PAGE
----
Alice’s Wonderland is a place of madness philosophically. Herimagination reveals the unmolded part of a child’s brain. TheWonderland journey was considered queer, and anyone who daredquestion the basic things was labeled as mad. She saw a door andpeeped through the whole to see a beautiful garden, but she could notget her head through. She thought &quotit would be of very littleuse without my shoulder” (Carrol 3). Her curiosity awakens her puremadness by following the white rabbit in the quest for knowledge. Sheruns after the humanely dressed rabbit curious to know where it wouldlead her. When she fell into the whole, it took her to a Neverlandthat brought loneliness and confusion. She is trapped in solitudethat led her towards the edge of reality.


In contrast, Caroll`s story and that of Bulgakov seem to differregarding some ideas about how madness is a form of oppressivecontrol. The Master and Margarita is a classic example ofprotest literature it is a novel within another novel. The structureof the story engulfs the atheism and human nature. The reaction ofthe atheist’s citizen shows that the Soviet Union was willing toaccept Stalin’s unrealistic policies the same way the residentsreceived the unlikely events. This why the Soviet government couldimpose rules on the members and violate their freedom rights. Alicebrings nothing to the real world it is only a memory. To Alice,proper social upbringing is important as compared to naturaldisposition. It does not matter if she does not get any knowledge.All the animals were educated in Wonderland none was stupid. Theonly common situation was the madness and not ignorance hence, theycould withstand oppression. There is also real justice where thequeen of hearts follows the laws that protect people from criminalprosecution.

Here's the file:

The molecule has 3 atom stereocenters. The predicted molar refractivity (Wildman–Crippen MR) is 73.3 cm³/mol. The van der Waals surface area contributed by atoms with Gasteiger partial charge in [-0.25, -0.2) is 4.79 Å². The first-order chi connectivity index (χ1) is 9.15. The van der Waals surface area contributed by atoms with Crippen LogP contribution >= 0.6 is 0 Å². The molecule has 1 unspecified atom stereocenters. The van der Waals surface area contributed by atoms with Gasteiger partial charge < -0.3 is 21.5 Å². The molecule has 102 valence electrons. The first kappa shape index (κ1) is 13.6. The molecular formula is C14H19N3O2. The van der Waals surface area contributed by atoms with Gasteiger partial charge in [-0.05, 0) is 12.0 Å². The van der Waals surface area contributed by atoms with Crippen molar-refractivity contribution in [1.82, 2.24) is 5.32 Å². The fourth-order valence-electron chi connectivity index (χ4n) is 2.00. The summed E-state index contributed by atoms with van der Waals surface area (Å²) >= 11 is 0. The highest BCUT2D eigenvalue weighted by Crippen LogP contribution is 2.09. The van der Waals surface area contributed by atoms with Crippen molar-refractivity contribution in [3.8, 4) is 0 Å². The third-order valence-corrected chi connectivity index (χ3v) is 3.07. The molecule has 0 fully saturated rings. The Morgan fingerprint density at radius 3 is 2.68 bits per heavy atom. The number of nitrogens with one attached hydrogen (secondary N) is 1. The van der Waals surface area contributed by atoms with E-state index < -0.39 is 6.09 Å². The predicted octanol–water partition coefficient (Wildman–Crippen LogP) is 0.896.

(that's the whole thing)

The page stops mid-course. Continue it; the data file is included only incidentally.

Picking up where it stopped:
Alice in Wonderland focuses on a child trying to rampagethrough the mad adult world. Alice tries to find identity amidst thechaos she is made to identify herself by every creature she meets.The Master and Margarita focuses on madness from a spiritualand communal point of view. Woland who is the devil, together withhis people, scheme their way into the Soviet Union.


Madness is a major theme in Caroll’s and Bulgakov’s literature.The realm of creativity and madness was not only explored in poetrybut also in fiction writing. It is displayed in the works of the twowriters. They explore the artistic and creative part of the reader.It shows similarity in their literature works. This shows similarityin their literature works for example, they displayed how thepolitical class or the in charge oppressed the wage earners.Moreover, they tackled the imaginative world. However, there weresome contrasts in that Carroll’s work was more of a metaphor whilethe Master and Margarita was a representation of what wasactually happening in Russia.

Works Cited

Bulgakov, Mikhail. The Master and Margarita. 1st ed., PenguinClassics, 1967.

Carroll, Lewis, and Lewis Carroll. Alice`s Adventures InWonderland: Through The Looking

Glass 1st ed. Vintage Books, 2007,

Young, Stuart. &quotThe Master And Margarita Adapted By SimonMcburney, Edward Kemp.&quot

Theatre Journal, vol. 65, no. 4, 2013, pp. 572-574.